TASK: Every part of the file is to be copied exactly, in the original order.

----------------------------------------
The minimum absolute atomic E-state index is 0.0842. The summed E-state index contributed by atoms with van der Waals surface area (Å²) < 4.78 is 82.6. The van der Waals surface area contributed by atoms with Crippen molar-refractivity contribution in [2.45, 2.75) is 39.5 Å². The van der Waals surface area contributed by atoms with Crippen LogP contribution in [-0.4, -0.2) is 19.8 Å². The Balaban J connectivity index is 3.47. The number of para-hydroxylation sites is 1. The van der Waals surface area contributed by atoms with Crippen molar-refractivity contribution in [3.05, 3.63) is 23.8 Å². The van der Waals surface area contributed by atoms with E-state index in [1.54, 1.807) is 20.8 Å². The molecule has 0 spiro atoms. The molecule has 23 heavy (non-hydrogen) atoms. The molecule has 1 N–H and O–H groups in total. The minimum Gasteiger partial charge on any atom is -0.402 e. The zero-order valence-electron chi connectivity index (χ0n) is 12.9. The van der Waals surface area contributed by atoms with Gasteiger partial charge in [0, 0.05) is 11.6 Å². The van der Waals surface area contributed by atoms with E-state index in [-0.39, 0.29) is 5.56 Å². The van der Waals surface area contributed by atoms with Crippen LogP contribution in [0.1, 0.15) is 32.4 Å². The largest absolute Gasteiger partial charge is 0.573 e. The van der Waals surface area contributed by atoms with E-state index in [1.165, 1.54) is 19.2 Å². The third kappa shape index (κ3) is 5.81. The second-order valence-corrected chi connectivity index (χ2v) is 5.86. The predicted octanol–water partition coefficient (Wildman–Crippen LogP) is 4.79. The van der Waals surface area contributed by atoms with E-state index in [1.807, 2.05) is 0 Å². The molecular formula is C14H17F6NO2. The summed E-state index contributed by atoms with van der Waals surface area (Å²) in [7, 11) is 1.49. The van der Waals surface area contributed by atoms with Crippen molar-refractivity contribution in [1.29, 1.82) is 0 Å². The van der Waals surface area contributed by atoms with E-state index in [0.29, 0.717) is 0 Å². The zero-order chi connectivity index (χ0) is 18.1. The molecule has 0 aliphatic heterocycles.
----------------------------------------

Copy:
The minimum absolute atomic E-state index is 0.0842. The summed E-state index contributed by atoms with van der Waals surface area (Å²) < 4.78 is 82.6. The van der Waals surface area contributed by atoms with Crippen molar-refractivity contribution in [2.45, 2.75) is 39.5 Å². The van der Waals surface area contributed by atoms with Crippen LogP contribution in [-0.4, -0.2) is 19.8 Å². The Balaban J connectivity index is 3.47. The number of para-hydroxylation sites is 1. The van der Waals surface area contributed by atoms with Crippen molar-refractivity contribution in [3.05, 3.63) is 23.8 Å². The van der Waals surface area contributed by atoms with E-state index in [1.54, 1.807) is 20.8 Å². The molecule has 0 spiro atoms. The molecule has 23 heavy (non-hydrogen) atoms. The molecule has 1 N–H and O–H groups in total. The minimum Gasteiger partial charge on any atom is -0.402 e. The zero-order valence-electron chi connectivity index (χ0n) is 12.9. The van der Waals surface area contributed by atoms with Gasteiger partial charge in [0, 0.05) is 11.6 Å². The van der Waals surface area contributed by atoms with E-state index in [-0.39, 0.29) is 5.56 Å². The van der Waals surface area contributed by atoms with Crippen LogP contribution in [0.1, 0.15) is 32.4 Å². The largest absolute Gasteiger partial charge is 0.573 e. The van der Waals surface area contributed by atoms with E-state index in [1.165, 1.54) is 19.2 Å². The third kappa shape index (κ3) is 5.81. The second-order valence-corrected chi connectivity index (χ2v) is 5.86. The predicted octanol–water partition coefficient (Wildman–Crippen LogP) is 4.79. The van der Waals surface area contributed by atoms with E-state index in [1.807, 2.05) is 0 Å². The molecular formula is C14H17F6NO2. The summed E-state index contributed by atoms with van der Waals surface area (Å²) in [7, 11) is 1.49. The van der Waals surface area contributed by atoms with Crippen molar-refractivity contribution in [1.29, 1.82) is 0 Å². The van der Waals surface area contributed by atoms with E-state index in [0.29, 0.717) is 0 Å². The zero-order chi connectivity index (χ0) is 18.1. The molecule has 0 aliphatic heterocycles.